How to be decolonial in an entrepreneurial program?

One of the questions on the application form for the Entrepreneurial Journalism Creator Program of City University New York was about how I would share my lessons from the program with the outside world. I think I mentioned Instagram stories and writing blogs, but after the first week of the program, I figured I actually don’t have time for sharing my reflections publicly. So now, around Day 79 of the 100-day program, if I’m correct, I use this opportunity to finally write down my insights and lessons so far.

First impression

When the program started it was immediately full on: at least two but often three lectures a week with homework, the request to keep a personal journal with questions for reflection, a huge file of resources to pick at least two from to put on the reading list, introduction videos of classmates to watch and comment on, creating such a video myself, planning for taking notes during classes, biographies of speakers to read, a mentor to reach out to and speak with regularly, teammates in the same timezone to catch up with, and I probably forget something. The program is very well organized with all the online tools and an accompanying Slack group for direct contact, but it definitely felt a bit much in the first week. Luckily I met alumni Rayaan Mohammed from India at Splice Beta conference in Thailand and he told me the workload would get better very soon. He was right.

In the first meeting, Jeremy Caplan explained why we were part of the group:

  1. You’ve already accomplished something that stands out from others 
  2. We are excited and optimistic about the impact you’ll have in the future. We are excited about the ideas you have, the vision, and mission.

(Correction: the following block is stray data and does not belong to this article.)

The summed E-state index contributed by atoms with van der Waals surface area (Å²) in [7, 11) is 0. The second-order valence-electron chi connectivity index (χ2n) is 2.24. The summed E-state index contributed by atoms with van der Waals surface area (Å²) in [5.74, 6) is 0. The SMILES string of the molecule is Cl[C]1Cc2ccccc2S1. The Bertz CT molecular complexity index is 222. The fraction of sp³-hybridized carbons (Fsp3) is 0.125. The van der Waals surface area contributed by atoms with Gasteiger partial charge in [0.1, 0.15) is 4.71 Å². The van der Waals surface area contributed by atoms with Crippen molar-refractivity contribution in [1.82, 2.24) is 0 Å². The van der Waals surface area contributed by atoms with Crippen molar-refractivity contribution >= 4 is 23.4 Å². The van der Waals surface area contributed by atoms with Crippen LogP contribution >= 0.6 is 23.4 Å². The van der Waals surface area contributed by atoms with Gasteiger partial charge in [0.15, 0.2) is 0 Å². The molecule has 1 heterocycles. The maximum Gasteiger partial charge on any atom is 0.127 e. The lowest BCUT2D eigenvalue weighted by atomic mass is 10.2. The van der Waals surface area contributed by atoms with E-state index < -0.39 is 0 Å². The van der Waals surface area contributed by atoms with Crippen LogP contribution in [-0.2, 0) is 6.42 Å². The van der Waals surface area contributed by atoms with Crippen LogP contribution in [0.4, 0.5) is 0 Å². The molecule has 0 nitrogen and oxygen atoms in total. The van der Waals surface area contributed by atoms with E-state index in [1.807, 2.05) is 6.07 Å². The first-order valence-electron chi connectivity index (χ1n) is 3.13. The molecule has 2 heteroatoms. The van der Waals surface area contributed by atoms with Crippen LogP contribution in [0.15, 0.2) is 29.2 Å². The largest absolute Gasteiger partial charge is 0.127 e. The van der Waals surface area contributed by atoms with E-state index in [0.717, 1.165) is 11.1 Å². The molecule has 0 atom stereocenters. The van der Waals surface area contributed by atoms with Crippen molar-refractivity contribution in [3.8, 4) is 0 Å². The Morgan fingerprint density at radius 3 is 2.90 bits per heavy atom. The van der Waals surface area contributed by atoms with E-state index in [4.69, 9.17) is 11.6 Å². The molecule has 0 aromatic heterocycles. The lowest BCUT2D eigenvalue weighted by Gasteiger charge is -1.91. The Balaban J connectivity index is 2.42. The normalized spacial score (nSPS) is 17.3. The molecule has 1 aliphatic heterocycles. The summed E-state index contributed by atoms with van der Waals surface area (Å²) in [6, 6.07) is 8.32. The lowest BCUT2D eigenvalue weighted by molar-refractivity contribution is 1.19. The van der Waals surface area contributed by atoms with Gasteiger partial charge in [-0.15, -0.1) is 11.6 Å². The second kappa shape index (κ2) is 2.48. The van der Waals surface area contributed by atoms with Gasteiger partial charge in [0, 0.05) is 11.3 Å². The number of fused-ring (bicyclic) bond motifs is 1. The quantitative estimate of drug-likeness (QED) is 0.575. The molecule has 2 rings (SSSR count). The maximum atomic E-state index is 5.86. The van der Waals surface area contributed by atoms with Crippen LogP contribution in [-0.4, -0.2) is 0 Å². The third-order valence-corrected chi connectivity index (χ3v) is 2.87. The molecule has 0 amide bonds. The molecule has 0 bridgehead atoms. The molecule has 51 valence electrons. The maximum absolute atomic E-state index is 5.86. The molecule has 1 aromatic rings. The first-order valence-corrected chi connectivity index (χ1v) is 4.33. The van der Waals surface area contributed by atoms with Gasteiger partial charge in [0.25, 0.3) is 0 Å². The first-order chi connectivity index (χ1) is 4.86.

3. You seem like nice human beings.

It made me realize I need to be grateful to be part of this because some people might have sent in an application and didn’t get through. 

Being more vocal 

Anita Zielina emphasized in the first lecture the importance of being vocal about why you’re doing what you’re doing. My mentor had similar advice in the first chat I had with her: you need to create more content in order to stand out. I certainly noted these suggestions. I already write a weekly newsletter but I don’t share it too much on social media. My subscriber list is growing at a very slow pace. I want to write more blogs but my head feels often too occupied to write something coherent.
And thoughts flow through my head criss-cross strangled into each other, about inviting freelancers to write pieces for the newsletter, interviewing interesting experts, or mainly focusing on educational content. There are days that I just don’t want to think about Inclusive Journalism anymore. And, I didn’t even mention yet that I might want to change the name. It all feels overwhelming and I remember saying to a friend: “When I signed up for this program I was actually hoping someone would hold my hand, go through everything I’ve done so far, and then give an advise: this is what you should do”. Of course, I knew the decision about what I wanted to do with my life and work needs to come from myself, but boy, it can be exhausting. Do I actually want to be a media entrepreneur or creator? In the first weeks, everything I’ve been working on in the last couple of years suddenly felt like one shaky foundation, easy to collapse if I won’t focus on getting it right.

Entrepreneurial well-being and dilemmas 

What is the problem you are solving? Who is your audience? Make sure to talk to them regularly! Position your solution against the current alternatives. Think about your value proposition and your pricing. What is going to be your content strategy? Social media, blogging, will you hire someone to do this part for you, or not? How will you define your success? What is your funnel going to look like, where is the start, and where is the end?